Federal Privacy Officer Offers Insights

What’s the best way to prepare to comply with HITECH Stage 2 privacy and security requirements? Federal privacy officer Joy Pritts advises healthcare organizations to start by conducting a thorough risk assessment.

A risk assessment helps hospitals and physicians “identify potential areas of their administrative, physical and technical environments that are vulnerable and that they may need to mitigate,” says Pritts, chief privacy officer at the Office of the National Coordinator for Health IT.

And risk assessments should focus, in particular, on using encryption to protect data, she stresses in an interview with HealthcareInfoSecurity.

Encryption Critical

The HITECH Act electronic health record incentive program is providing billions of dollars in incentives to hospitals and physicians for using EHRs. The meaningful use rule for Stage 2 of the program, which starts in 2014, specifically requires that hospitals and physicians conduct a risk analysis that addresses “the encryption/security of data stored in CEHRT [certified electronic health records technology]” (see: HITECH Stage 2 Rules Unveiled).

The HIPAA Security Rule already requires a risk assessment, but stops short of an explicit encryption mandate. And the Stage 2 rules don’t alter the HIPAA requirements, Pritts notes.

But Pritts is a champion for the widespread use of encryption as more records are automated. “If you lose data, it can have a devastating impact not only on care delivery, but trust,” she says. “It’s essential that it’s protected.”

Provider organizations that choose to use an alternative to encryption to protect data must carefully document their decision, Pritts stresses.

Software Standards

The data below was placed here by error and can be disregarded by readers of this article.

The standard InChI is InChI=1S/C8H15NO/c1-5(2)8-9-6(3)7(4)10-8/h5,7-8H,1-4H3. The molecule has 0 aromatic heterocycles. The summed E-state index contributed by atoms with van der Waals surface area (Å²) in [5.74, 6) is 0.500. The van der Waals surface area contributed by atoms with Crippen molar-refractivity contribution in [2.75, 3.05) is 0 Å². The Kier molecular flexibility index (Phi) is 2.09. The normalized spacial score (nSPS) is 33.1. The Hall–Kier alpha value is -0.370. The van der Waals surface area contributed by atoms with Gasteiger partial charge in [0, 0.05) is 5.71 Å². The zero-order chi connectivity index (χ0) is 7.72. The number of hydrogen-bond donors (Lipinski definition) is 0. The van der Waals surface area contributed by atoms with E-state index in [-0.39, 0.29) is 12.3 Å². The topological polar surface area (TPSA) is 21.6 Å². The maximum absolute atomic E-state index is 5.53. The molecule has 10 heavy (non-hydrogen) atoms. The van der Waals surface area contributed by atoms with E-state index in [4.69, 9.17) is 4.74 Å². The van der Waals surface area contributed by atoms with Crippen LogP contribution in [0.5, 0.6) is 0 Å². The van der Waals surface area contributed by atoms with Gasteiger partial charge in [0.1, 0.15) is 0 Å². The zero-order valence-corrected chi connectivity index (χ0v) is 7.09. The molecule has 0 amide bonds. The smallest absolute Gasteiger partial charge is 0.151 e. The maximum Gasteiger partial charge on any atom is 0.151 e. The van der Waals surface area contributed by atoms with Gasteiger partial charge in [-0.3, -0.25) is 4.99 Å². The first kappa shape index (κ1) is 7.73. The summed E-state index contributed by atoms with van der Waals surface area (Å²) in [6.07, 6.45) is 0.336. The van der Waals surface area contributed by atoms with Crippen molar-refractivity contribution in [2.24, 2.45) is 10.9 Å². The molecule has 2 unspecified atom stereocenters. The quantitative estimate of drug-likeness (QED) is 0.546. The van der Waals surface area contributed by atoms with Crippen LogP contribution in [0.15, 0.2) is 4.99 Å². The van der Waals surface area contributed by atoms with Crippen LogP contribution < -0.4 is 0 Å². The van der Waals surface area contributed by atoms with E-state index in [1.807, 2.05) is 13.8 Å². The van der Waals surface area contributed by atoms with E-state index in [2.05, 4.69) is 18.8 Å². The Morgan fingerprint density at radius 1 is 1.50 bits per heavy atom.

The Stage 2 software certification rule, which sets standards for EHRs that qualify for the program, requires that the software be designed to encrypt, by default, electronic health information stored locally on end-user devices.

This encryption requirement “gives healthcare providers a tool” to make sure stored data is protected, Pritts stresses.

In the interview, Pritts also explains why:

  • The Stage 2 rules emphasize encrypting data at rest.
  • Federal officials determined that it was premature to mandate the use of specific authentication technologies in Stage 2;
  • The Stage 2 meaningful use rule stresses the importance of giving patients secure access to their records;

Pritts joined ONC, a unit of the Department of Health and Human Services, in 2010 as the office’s first chief privacy officer. In that role, Pritts provides advice to the HHS secretary and the National Coordinator for Health IT about developing and implementing ONC’s privacy and security programs under HITECH. Pritts also works closely with the Office for Civil Rights and other divisions of HHS, as well as with other government agencies, to help ensure a coordinated approach to key privacy and security issues. Before joining ONC, Pritts held a joint appointment as a senior scholar with the O’Neill Institute for National and Global Health Law and as a research associate professor at the Health Policy Institute, Georgetown University.

 

By Marianne Kolbasuk McGee, September 4, 2012.  Source: HeathCare Info Security